Aintree -Results of Flap Reconstruction: Categorisation to Reflect Outcomes and Process in the Management of Head and Neck Defects.

Authors: Ho MW, Nugent M, Puglia F, Shaw RJ, Blackburn TK, Parmar S, Dhanda J, Fry AM, Brennan P, Barry CP, McMahon J.

Source: Br J Oral Maxillofac Surg. 2019 Aug 22. pii: S0266-4356(19)30321-3.

doi: 10.1016/j.bjoms.2019.08.005. [Epub ahead of print]

PMID: 31447074 [PubMed – as supplied by publisher]

Aintree – Non-Typeable Haemophilus Influenzae Protein Vaccine in Adults with COPD: A Phase 2 Clinical Trial.

Authors: Wilkinson TMA, Schembri S, Brightling C, Bakerly ND, Lewis K, MacNee W, Rombo L, Hedner J, Allen M, Walker PP, De Ryck I, Tasciotti A, Casula D, Moris P, Testa M, Arora AK.

Source: Vaccine. 2019 Aug 22. pii: S0264-410X(19)31021-7. doi: 10.1016/j.vaccine.2019.07.100. [Epub ahead of print]

PMID: 31447126 [PubMed – as supplied by publisher] Free Article

Aintree – Plate and Screw Fixation of Arthroscopically Assisted Tibial Tuberosity Osteotomy: Technique and Results.

Authors: Stevens JM, Barton SB, Alexander M, Eldridge JD, Clark D.

Source: Eur J Orthop Surg Traumatol. 2019 Aug 28.

doi: 10.1007/s00590-019-02536-x. [Epub ahead of print]

PMID: 31456034 [PubMed – as supplied by publisher]

Aintree – Lung Health and Exposure to Air Pollution in Malawian Children (CAPS): A Cross-Sectional Study.

Authors: Rylance S, Nightingale R, Naunje A, Mbalume F, Jewell C, Balmes JR, Grigg J, Mortimer K.

Source: Thorax. 2019 Aug 29. pii: thoraxjnl-2018-212945.

doi: 10.1136/thoraxjnl-2018-212945. [Epub ahead of print]

PMID: 31467192 [PubMed – as supplied by publisher] Free Article

Aintree – A Mixed-Methods Pilot Study to Evaluate a Collaborative Anaesthetic and Surgical Training Package for Emergency Surgical Cricothyroidotomy.

 Authors: Berwick RJ, Gauntlett W, Silverio SA, Wallace H, Mercer SA, Brown JM, Sandars JE, Morton B, Groom P.

Source: Anaesth Intensive Care. 2019 Aug 18:310057X19861978.

doi: 10.1177/0310057X19861978. [Epub ahead of print] No abstract available.

PMID: 31423804 [PubMed – as supplied by publisher]

Aintree: Analysis of Head and Neck Carcinoma Progression Reveals Novel and Relevant Stage-Specific Changes Associated with Immortalisation and Malignancy.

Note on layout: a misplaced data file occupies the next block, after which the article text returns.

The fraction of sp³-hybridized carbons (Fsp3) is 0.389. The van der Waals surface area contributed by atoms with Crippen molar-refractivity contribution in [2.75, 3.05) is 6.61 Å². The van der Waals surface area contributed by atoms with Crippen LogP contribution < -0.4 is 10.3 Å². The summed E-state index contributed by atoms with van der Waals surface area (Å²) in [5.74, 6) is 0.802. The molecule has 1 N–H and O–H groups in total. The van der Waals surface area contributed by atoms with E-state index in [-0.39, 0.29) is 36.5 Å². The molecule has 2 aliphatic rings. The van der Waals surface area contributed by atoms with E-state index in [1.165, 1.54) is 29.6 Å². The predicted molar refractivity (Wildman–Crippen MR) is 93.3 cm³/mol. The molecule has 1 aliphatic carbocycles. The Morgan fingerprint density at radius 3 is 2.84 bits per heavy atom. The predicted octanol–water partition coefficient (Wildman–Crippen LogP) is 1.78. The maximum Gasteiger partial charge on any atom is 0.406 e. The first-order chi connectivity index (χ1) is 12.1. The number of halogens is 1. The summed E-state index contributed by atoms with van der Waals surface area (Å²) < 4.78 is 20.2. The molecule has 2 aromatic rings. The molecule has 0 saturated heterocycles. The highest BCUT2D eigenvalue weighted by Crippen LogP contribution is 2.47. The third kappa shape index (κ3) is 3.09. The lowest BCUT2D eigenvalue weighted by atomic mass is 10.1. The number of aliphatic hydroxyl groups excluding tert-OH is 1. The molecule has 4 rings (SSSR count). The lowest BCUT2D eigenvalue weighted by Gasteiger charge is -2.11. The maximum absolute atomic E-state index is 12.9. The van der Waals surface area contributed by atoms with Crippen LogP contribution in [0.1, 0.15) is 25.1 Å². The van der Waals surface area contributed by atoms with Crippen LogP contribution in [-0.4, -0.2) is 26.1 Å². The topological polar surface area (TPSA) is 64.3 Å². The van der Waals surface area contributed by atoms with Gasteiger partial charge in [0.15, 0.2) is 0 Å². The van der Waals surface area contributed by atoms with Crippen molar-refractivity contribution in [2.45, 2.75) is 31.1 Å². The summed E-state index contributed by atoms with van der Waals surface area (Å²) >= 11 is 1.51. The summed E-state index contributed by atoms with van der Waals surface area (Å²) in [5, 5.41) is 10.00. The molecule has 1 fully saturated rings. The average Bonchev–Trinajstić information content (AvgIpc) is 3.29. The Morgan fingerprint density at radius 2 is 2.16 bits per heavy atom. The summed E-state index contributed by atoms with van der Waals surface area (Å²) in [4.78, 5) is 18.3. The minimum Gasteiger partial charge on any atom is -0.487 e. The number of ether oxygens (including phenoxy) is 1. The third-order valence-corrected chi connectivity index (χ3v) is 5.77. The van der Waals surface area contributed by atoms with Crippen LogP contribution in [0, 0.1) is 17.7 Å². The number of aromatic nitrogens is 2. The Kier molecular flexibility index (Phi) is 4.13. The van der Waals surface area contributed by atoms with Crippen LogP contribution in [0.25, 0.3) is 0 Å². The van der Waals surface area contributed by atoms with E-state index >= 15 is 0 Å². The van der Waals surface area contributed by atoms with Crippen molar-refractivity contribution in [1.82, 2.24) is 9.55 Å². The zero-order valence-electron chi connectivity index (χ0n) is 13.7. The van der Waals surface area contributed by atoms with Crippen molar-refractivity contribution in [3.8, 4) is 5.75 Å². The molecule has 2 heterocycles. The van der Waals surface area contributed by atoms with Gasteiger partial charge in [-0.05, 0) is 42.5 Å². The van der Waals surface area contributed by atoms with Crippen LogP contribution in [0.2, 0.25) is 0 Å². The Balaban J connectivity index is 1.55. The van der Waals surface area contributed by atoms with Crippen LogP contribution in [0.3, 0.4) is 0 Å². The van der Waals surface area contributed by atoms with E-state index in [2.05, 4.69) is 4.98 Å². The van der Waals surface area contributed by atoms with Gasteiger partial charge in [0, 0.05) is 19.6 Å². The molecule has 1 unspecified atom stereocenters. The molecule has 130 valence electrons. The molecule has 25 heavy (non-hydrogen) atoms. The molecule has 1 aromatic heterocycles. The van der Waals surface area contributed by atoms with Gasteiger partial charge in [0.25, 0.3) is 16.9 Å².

Authors: Veeramachaneni R, Walker T, Revil T, Weck A, Badescu D, O’Sullivan J, Higgins C, Elliott L, Liloglou T, Risk JM, Shaw R, Hampson L, Hampson I, Dearden S, Woodwards R, Prime S, Hunter K, Parkinson EK, Ragoussis J, Thakker N.

Source: Sci Rep. 2019 Aug 19;9(1):11992.

doi: 10.1038/s41598-019-48229-7.

PMID: 31427592 [PubMed – in process] Free PMC Article

Aintree – Performance of Urgent Surgical Front of Neck Airway Access by Head and Neck Surgeons, General Surgeons, or Anaesthetists: An In Situ Simulation Study

Author(s): Groom P.; Schofield L.; Hettiarachchi N.; Pickard S.; Brown J.; Sandars J.; Morton B.

Source: British Journal of Anaesthesia; 2019

Publication Date: 2019

Publication Type(s): Article

Abstract:Background: The ‘cannot intubate cannot oxygenate’ (CICO) emergency requires urgent front of neck airway (FONA) access to prevent death. In cases reported to the 4th National Audit Project, the most successful FONA was a surgical technique, almost all of which were performed by surgeons. Subsequently, UK guidelines adopted surgical cricothyroidotomy as the preferred emergency surgical FONA technique. Despite regular skills-based training, anaesthetists may still be unwilling to perform an emergency surgical FONA. Consultant anaesthetists, head and neck surgeons, and general surgeons were compared in a high-fidelity simulated emergency. We hypothesised that head and neck surgeons would successfully execute emergency surgical FONA faster than anaesthetists and general surgeons. Method(s): We recruited 15 consultants from each specialty (total of 45) at a single tertiary care hospital in the UK. All agreed to participate in an in situ high-fidelity simulation of an ‘anaesthetic emergency’. Participants were not told in advance that this would be a CICO scenario. Result(s): There were no significant differences in total time to successful ventilation between anaesthetists, head and neck surgeons and general surgeons (median 86 vs 98 vs 126 s, respectively, P=0.078). Anaesthetists completed the emergency surgical FONA procedure significantly faster than general surgeons (median 50 vs 86 s, P=0.018). Despite this strong performance, qualitative data suggested some anaesthetists still believed ‘surgeons’ best placed to perform emergency surgical FONA in a genuine CICO situation. Conclusion(s): Anaesthetists regularly trained in emergency surgical FONA function at levels comparable with head and neck surgeons and should feel empowered to lead this procedure in the event of a CICO emergency.